On the first day we climbed the Moon Hill, right across from our hotel. A nice path in the woods, some 600 steps and a different kind of tout. Two old ladies, trying to sell postcards and soft drinks, one of them quite annoying in following us up the mountain. There we met some Australian alpinists, they have been there for 10 days climbing rocks, they never went to the river "It's too cold" (!!!)

On the Moon Hill
View up the Li river, the carst formations in the fog

Panoramic view

The bamboo rafts made of plastic and regulated (so we had to take two boats)
This is the Li River highlight
The cruise down the Li river was nice, despite the clouds, the fog and the freezing temperatures. We went from Yángdì to Xìngpíng. The image of the karst formation here is imprinted on every 20 yuan bill. If it would have been warmer we might have spent some time in Xìngpíng, apparently is a nice little old town. Not now. We were happy we got through the boat ride and we jumped in the first available bus. One water trip was enough in this weather, otherwise we would have added a trip on the Yulong river.
There are many caves in this area. We visited just the butterfly cave, it was too tacky for our taste and one cave was enough for us. It was followed by a path through the woods and ended with a free show of local art. We saw the big banyan tree and while visiting a little museum/store with stones we had a brief but very pleasant encounter with a German student in engineering, he was in Shanghai for one semester and now he was trying to see some of China before his visa expired.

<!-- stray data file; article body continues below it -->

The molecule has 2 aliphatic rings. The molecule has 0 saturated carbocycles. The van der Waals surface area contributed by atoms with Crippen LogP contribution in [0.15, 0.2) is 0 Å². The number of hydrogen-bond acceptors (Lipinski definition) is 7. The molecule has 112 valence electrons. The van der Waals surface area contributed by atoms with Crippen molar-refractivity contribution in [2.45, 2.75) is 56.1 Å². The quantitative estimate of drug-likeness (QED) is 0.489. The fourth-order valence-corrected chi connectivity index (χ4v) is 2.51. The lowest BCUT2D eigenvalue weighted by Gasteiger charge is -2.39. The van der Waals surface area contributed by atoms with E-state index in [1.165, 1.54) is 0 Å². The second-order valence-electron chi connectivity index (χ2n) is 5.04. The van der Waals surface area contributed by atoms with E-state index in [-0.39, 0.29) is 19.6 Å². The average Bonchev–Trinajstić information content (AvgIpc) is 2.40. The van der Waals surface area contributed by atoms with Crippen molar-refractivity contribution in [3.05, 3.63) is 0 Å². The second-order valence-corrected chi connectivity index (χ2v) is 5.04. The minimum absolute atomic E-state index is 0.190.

The entrance to the butterfly cave

Some Chinese tourist helped us take this picture
Having fun on the mountain

The big banyan tree is really big!

The bridge over the Yulong river. She needs an umbrella.
One other famous activity to do here is to see the cormorant fishing. We would have gone, but we found out just in time that it's a show! Besides the questionable ethics of this practice, if it is what people do and have done for centuries to feed their children, I can understand. But if they turn it into a show, I'm not interested. The cormorant fishing it's famous because the fishermen use the birds to do the work. They tie their necks so they cannot swallow the catch and take it for themselves. The poor birds keep working at it all day.

80 cents for a picture nobody wanted